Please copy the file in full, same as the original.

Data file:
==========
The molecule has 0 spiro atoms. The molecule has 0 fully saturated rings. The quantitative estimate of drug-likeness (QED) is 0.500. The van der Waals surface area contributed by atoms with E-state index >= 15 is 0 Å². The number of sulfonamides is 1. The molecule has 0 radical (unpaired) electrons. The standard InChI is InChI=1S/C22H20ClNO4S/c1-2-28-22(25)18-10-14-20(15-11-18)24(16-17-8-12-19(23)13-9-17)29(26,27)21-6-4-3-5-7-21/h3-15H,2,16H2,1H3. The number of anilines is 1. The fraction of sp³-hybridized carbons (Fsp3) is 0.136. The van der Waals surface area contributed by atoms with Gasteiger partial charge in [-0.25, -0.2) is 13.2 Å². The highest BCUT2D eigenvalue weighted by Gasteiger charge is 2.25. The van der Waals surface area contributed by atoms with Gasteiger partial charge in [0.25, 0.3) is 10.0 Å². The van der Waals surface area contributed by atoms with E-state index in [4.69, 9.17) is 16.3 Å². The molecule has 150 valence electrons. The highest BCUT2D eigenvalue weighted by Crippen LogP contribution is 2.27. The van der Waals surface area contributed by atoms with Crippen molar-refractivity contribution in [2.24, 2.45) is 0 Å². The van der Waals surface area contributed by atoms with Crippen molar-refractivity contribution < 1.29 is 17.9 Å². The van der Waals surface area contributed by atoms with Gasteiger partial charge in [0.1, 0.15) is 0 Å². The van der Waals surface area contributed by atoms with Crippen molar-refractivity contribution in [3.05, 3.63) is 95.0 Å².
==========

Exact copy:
The molecule has 0 spiro atoms. The molecule has 0 fully saturated rings. The quantitative estimate of drug-likeness (QED) is 0.500. The van der Waals surface area contributed by atoms with E-state index >= 15 is 0 Å². The number of sulfonamides is 1. The molecule has 0 radical (unpaired) electrons. The standard InChI is InChI=1S/C22H20ClNO4S/c1-2-28-22(25)18-10-14-20(15-11-18)24(16-17-8-12-19(23)13-9-17)29(26,27)21-6-4-3-5-7-21/h3-15H,2,16H2,1H3. The number of anilines is 1. The fraction of sp³-hybridized carbons (Fsp3) is 0.136. The van der Waals surface area contributed by atoms with Gasteiger partial charge in [-0.25, -0.2) is 13.2 Å². The highest BCUT2D eigenvalue weighted by Gasteiger charge is 2.25. The van der Waals surface area contributed by atoms with Gasteiger partial charge in [0.25, 0.3) is 10.0 Å². The van der Waals surface area contributed by atoms with E-state index in [4.69, 9.17) is 16.3 Å². The molecule has 150 valence electrons. The highest BCUT2D eigenvalue weighted by Crippen LogP contribution is 2.27. The van der Waals surface area contributed by atoms with Crippen molar-refractivity contribution in [2.24, 2.45) is 0 Å². The van der Waals surface area contributed by atoms with Crippen molar-refractivity contribution < 1.29 is 17.9 Å². The van der Waals surface area contributed by atoms with Gasteiger partial charge in [0.1, 0.15) is 0 Å². The van der Waals surface area contributed by atoms with Crippen molar-refractivity contribution in [3.05, 3.63) is 95.0 Å².